Farmington Hills, FarmingtonJanuary 23, 2013
Authority seeks residents’ opinions on vision for Grand River corridor
By Sara Kandel
C & G Staff Writer
FARMINGTON/FARMINGTON HILLS — The Grand River Corridor Improvement Authority and the cities of Farmington and Farmington Hills are seeking residents’ feedback as the process of drafting a vision plan for the corridor begins.
Residents from both cities are invited to attend the Grand River Visioning Summit Jan. 23, where residents will have the opportunity to learn more about the Grand River improvement project and work in small groups to generate ideas for the corridor and identify potential challenges to its redevelopment.
“The two boards working together collectively decided that we want to work with area stakeholders in the two communities to decide what types of visions we want to work toward for Grand River, what potentials are there and what challenges are there and what type of projects do we want to drive our plans around to achieve that vision,” said Nate Geinzer, the assistant to the city manager in Farmington Hills.
Community feedback will help the authority to create a vision plan for the corridor and outline projects that work toward that vision or goal.
“The goal there is to bring interested residents, property owners and stakeholders together to share ideas, big and small, to discuss the ideas they have, to discuss the ideas others — who have already been working on this project — have, so that we can get all the ideas together and discuss them and decide where the Grand River corridor should go moving forward,” said Kevin Christiansen, the economic and community development director for the city of Farmington.
Farmington Hills resident Spencer Brown will be at the summit. He jumped on board the project as soon as he heard about it, and he’s been an authority board member since last year.
“Anybody that knows Grand River nowadays can see there is a need for some improvements and changes,” Brown said. “Grand River has sort of been in a long, slow, downward slide for a number of years, and I would like to reverse it and make it a destination where people come to have their shopping, cultural, entertainment and activity or sporting needs met.”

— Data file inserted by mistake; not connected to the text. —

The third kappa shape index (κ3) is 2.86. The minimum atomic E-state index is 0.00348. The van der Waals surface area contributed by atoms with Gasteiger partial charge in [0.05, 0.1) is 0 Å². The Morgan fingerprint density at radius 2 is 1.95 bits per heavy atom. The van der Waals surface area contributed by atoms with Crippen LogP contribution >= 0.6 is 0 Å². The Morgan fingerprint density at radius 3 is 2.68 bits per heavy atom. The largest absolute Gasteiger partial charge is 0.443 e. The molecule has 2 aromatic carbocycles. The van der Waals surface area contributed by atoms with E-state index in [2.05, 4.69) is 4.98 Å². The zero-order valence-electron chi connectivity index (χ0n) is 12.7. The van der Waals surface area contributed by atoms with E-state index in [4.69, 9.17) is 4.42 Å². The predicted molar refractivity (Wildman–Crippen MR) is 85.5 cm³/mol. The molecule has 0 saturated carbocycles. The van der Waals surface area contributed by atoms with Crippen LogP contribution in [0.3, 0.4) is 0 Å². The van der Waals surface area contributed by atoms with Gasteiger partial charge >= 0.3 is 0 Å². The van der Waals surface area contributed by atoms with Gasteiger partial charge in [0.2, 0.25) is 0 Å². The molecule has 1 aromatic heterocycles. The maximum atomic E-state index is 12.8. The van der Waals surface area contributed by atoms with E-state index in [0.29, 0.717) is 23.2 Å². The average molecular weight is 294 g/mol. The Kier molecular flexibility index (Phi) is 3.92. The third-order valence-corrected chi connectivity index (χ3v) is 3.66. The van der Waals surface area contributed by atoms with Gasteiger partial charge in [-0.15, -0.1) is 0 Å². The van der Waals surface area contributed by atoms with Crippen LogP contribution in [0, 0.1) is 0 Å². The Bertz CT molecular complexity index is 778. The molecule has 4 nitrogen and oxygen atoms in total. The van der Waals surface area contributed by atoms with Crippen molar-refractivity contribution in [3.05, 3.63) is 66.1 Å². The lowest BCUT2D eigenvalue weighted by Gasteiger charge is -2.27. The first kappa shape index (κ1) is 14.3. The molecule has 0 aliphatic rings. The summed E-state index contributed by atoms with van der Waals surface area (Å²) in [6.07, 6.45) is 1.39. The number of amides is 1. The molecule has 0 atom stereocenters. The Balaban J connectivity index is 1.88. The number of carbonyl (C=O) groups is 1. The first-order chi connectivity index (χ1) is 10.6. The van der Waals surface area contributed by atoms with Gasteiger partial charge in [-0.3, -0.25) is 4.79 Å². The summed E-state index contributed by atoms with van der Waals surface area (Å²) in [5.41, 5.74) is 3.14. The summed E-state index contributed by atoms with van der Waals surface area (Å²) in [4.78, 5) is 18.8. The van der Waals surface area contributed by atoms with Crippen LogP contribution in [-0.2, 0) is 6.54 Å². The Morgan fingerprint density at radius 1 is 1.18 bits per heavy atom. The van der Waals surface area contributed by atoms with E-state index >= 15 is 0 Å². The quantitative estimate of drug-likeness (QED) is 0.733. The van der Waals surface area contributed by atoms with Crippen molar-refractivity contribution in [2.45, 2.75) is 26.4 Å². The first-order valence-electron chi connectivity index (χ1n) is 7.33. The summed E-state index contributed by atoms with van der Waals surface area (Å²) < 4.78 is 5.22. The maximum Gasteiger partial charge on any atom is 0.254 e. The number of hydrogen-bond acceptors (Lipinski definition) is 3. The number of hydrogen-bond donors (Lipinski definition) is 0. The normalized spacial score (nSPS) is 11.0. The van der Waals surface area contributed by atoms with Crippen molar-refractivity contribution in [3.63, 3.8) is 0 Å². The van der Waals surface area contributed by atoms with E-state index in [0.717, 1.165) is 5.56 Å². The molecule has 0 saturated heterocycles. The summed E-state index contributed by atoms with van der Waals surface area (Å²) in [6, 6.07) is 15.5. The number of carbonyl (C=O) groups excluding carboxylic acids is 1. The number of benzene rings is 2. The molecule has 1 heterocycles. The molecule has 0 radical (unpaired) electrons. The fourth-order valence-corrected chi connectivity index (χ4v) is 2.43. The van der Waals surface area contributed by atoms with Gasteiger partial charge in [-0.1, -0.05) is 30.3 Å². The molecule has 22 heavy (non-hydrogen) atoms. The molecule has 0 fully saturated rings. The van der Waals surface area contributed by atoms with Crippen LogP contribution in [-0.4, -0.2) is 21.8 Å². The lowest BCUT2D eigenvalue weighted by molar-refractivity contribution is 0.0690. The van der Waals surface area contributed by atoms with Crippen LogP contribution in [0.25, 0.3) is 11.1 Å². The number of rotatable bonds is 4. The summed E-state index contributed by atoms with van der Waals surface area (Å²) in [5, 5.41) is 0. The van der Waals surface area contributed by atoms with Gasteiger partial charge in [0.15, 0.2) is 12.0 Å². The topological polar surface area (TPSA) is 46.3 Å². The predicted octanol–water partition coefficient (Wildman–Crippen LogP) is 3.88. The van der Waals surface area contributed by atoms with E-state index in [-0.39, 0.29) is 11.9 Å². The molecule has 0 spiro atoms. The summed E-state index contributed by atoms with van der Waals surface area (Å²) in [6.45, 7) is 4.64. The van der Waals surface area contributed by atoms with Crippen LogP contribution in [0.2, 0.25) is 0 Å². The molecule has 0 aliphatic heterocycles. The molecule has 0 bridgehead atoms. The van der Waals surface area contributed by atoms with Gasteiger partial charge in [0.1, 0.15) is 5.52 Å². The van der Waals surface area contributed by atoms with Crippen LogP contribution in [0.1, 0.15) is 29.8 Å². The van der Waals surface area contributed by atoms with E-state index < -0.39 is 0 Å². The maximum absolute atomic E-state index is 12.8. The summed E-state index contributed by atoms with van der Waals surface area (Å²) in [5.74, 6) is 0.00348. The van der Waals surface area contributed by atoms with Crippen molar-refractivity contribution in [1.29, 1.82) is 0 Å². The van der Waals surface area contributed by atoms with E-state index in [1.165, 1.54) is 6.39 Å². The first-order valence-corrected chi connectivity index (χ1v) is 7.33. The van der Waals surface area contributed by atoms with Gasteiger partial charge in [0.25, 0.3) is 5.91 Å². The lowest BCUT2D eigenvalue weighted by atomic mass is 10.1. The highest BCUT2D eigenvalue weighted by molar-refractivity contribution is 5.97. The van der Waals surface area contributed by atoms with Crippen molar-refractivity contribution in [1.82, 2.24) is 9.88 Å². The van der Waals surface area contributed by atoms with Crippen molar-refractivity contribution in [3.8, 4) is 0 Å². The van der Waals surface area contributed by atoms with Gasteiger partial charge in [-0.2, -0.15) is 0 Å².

While specific projects for improvements along the corridor haven’t been established yet, authority members, like Brown, are already hard at work coming up with long-term goals and lists of issues that need to be addressed in order for the improvement project to succeed, which they will share, and hope to hear feedback on, during the summit.
“It’s a corridor that is kind of a mix of time periods of development,” Christiansen said. “There are uses that are very strong uses, and there are uses that have been turned over, time and time again, creating a lot of vacancy. We’d like to link it all together and make it more pedestrian-friendly through its whole length in both cities.”
The almost three-mile corridor runs from downtown Farmington to Eight Mile Road, and officials say that because of the corridor’s size and the impact the economy has had on the area, the process of identifying and meeting improvement goals will be a long-term project that requires many small steps in a period of years.
“The long-term part of the project will be implementation of the plan on a use-by-use, business-by-business, project-by-project basis, and all these little changes and projects, over time, will hopefully bring about the complete plan in accordance with the vision that is the goal of this whole project,” Christiansen said.
Geinzer is working to establish the area as a tax increment finance district, similar to a downtown development authority, where the cities can capture tax growth on developments to help fund the project.
“Essentially we would be capturing the growth on the value increases in properties,” Geinzer said. “So if a property is worth $100,000 this year and next year it is worth $110,000, we would be able to capture the taxes on that $10,000 to reinvest within the district.”
Funding issues are still a ways off though. The authorities first must come up with a vision and master plan for what they hope to accomplish in the area before they can begin to tackle projects that would require funding.
“The goal right now is just to assess and evaluate existing conditions and to make a vision and then to develop a plan for the corridor — for today and for the future,” Christiansen said.
And for that, they need the support and ideas of residents in both communities.
The Grand River Visioning Summit will be 6:30-8:30 p.m. Wednesday, Jan. 23 at the Costick Center, located at 28600 11 Mile Road, in Farmington Hills. For more information, contact Kevin Christiansen at (248) 474-5500, ext. 2226, Nate Geinzer at (248) 871-2507 or visit www.fhgov.com/grandriver.